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0269 Cathay and the Way Thither : vol.1
Cathay and the Way Thither : vol.1 / Page 269 (Grayscale High Resolution Image)

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doi: 10.20676/00000042
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Pp. 443-444. I find that memory misled me here as to Lee's interpretations. He appears (by writing Goa for Kawé or Kâwa) to identify the latter name with the modern Goa, not with Gogo, and he attempts no identification of Kuka.

I may add to the remarks on Sandabur that the place is mentioned by Mas'udi, thus : " Crocodiles abound in the ajwan or bays formed by the Indian Sea, such as the Bay of SANDABURA in the Indian kingdom of B3 ghrah." I cannot discover what .Baghrah represents (Prairies d' Or, i, 207).

P. 452. Eli or Hili. We have perhaps another trace of this city in the Elima of the Ravenna Geographer, which he puts in juxtaposition with Nilcinna (Berlin ed., 1860, p. 42).

P. 458. Mr. Thomas in one of his pamphlets referred to above (Coins of the Patan Sultans, etc., p. 137) gives the maund of that day as consisting of forty sirs of twenty-four tolas each. Taking these tolas even at the present rate of 180 grains (and they were probably less, see Initial Coinage of Bengal, p. 10) this would give the maund of that day as equivalent only to 24.680 lbs. instead of 28.8 as deduced from the data quoted at p. 458.

With regard to Bengal cheapness I may add that Hamilton, writing of the end of the seventeenth century, says that an acquaintance of his bought at Sundiva (an island near Chittagong) 580 lbs. of rice for a rupee, eight geese for the same money, and sixty good tame poultry for the same (New Account of the East Indies, ed. 1744, ii, 23).

P. 459 Note 2. Bengal divided into Laknaoti Sunarçanw and Chatganw. The last, as appears from a quotation by Mr. Thomas

nominal ratio of 10 to 1. Mahomed on coming to the throne finds that in consequence of the great influx of gold the relative value of that metal has fallen greatly, say to something like 7 to 1, which as a local result where great treasure in gold had suddenly poured in, is, I suppose, conceivable. He issues a coinage which shall apply to this new ratio, and yet preserve the relation of the pieces as 10 to 1. This accounts for his 200 gr. gold and 140 gr. silver pieces. Some years later, after the disastrous result of his copper tokens, the value of gold has risen, and he reverts to the old gold standard of 175 grs., leaving (as far ' as I can gather) the silver piece at its reduced weight. At the exchange of ten silver pieces for one of gold this now represents a relative value of 8 to 1. Bengal, meanwhile, has not shared in the plunder of the south, and there the old relations remain, nominally at least, unaffected. This is a mere speculation, and probably an airy one. Indeed, I find that Mr. Thomas is disposed to think that the object of Mahomed Tughlak's innovations was to ensure a double system of exchange rates, reviving the ancient local weight of 80 Ratis (140 grs.), and respecting the Hindu ideal of division by 4, with which was to be associated the Mahomedan preference for decimals.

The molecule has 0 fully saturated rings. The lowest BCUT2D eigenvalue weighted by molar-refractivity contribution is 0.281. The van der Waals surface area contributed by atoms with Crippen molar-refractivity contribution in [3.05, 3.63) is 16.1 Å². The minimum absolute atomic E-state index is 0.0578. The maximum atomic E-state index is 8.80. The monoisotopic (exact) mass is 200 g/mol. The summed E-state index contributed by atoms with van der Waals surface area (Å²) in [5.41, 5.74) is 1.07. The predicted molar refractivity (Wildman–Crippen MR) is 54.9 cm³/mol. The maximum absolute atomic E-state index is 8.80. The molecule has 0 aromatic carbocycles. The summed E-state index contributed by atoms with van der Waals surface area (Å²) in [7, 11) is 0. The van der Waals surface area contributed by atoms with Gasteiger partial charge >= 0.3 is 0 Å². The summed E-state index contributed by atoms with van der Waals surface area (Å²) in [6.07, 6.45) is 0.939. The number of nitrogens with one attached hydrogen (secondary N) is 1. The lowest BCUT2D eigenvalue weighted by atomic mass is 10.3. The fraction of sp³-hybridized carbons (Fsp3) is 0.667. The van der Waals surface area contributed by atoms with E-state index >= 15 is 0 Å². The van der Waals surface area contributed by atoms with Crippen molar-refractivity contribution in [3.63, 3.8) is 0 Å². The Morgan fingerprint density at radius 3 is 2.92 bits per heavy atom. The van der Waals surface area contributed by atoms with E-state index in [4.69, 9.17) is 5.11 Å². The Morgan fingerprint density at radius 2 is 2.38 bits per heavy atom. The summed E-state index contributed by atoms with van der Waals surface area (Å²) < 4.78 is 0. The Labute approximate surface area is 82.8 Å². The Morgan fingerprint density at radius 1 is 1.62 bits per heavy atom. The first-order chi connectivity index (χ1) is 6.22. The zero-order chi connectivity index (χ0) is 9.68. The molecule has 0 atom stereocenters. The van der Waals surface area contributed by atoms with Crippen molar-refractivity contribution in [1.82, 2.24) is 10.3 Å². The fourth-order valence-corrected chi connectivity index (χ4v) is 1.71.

'.Thus the 64 gani silver piece of 175 gr. was reduced to a 50 gani piece of 140 gr., 10 of which went to the current 175 gr. gold Tangah, while the new 200 gr. gold Dinar was intended to exchange against sixteen 50 gani pieces.